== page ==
ON AUGUST 4, 1914, the Germans invaded Belgium, dragging Britain into the First World War. Third Engineer Algernon Wilkinson was also approaching Belgium, on board SS Seapool, which was part of “Ropner’s little navy”.
With the enemy invaders only 80 miles away, the Seapool tied up in Antwerp, on August 7, and its captain gave Alg, as he was known to his family back home in Stockton, a handwritten pass on headed Ropner paper. In ink, it said Alg was a British subject and a member of the crew of a British steamer, and so should be allowed to pass unhindered.
Undoubtedly, had he handed it to the German soldiers conducting the “rape of Belgium”, they would have looked at the orange Ropner’s flag flying at the top of the notepaper and quivered in their boots.
Or perhaps not.
The Seapool left the following day, one of the last British vessels to return to the safety of home.
Almost as soon as Alg, 25, reached British shores, he left “Ropner’s little navy” and joined the Royal Navy – a decision which probably saved his life. During the war, the merchant ships of Ropner’s little navy carried vital cargoes across the seas with little protection – they were often sitting ducks for enemy U-boats. When war began, Ropner had a fleet of 57 steamers sailing out of West Hartlepool; when the armistice was signed, there were only 21 left.
Alg, born in Egglescliffe in 1889, had joined Ropner’s in 1911. Always referred to by his captains in testimonials as a “strictly sober” crewman, he worked his way up, passing his 2nd class engineer’s exams, and thoroughly enjoying sailing around the world – even if he was always seasick on his first voyage after a spell on land.
His first vessel was the SS Coleby, and the second was the SS Scawby – Ropner’s called many ships after villages with Viking names in the Cleveland area, but Coleby and Scawby both seem to be in Lincolnshire. Both ships were built in Ropner’s Stockton yard, and both were sunk by the enemy in 1915.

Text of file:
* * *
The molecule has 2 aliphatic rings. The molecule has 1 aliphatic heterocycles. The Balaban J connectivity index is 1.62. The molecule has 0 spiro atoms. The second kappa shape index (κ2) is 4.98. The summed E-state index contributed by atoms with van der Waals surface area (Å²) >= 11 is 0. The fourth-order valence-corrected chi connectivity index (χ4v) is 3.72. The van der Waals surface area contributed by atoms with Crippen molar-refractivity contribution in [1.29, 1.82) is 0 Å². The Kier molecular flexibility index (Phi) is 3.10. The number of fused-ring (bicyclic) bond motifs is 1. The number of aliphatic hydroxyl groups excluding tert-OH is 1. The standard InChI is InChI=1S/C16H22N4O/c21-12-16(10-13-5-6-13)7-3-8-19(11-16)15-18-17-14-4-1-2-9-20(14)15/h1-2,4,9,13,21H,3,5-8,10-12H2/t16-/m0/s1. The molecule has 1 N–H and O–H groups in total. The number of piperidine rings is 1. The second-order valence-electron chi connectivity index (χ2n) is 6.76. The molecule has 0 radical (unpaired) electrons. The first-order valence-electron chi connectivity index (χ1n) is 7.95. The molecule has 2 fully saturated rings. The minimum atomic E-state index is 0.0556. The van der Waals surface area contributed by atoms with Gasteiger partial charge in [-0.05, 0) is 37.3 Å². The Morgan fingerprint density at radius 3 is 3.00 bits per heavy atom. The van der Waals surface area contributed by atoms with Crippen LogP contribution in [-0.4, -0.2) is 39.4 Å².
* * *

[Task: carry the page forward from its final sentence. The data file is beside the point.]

The Seapool, launched from Stockton in October 1913, was Alg’s third vessel. It survived the First World War only to be sunk off Land’s End at the start of the Second.
From the Seapool, Alg moved into the Royal Navy, and volunteered to serve on minesweeping duties with HMS Godetia.
The closest he came to action was when he was on HMS Landrail. In December 1914, as regular readers will know, the Germans had launched a surprise seaborne attack on Hartlepool, Whitby and Scarborough. The following month, British intelligence intercepted wireless communications which revealed the same vessels were about to attack British shipping on the Dogger Bank in the North Sea. The Navy sent a squadron of nearly 50 ships, chasing the German raiders away, and sinking the Blucher, which was one of the three vessels that had bombarded Hartlepool. The British ships attempted to help the German sailors, but themselves came under attack from a Zeppelin and a seaplane. As a result, all 792 of the Blucher’s crew drowned.
Landrail was on the fringes of the Battle of Dogger Bank, but it was in the thick of the action – and the fog – on March 23, 1915. It was escorting the earliest aircraft carriers which were trying to launch an aerial attack on the German seaside town of Norddeich. Unfortunately, the fog was so thick that the mission was abandoned, and Landrail was rammed so badly by HMS Undaunted that it had to be towed home stern first for lengthy repairs.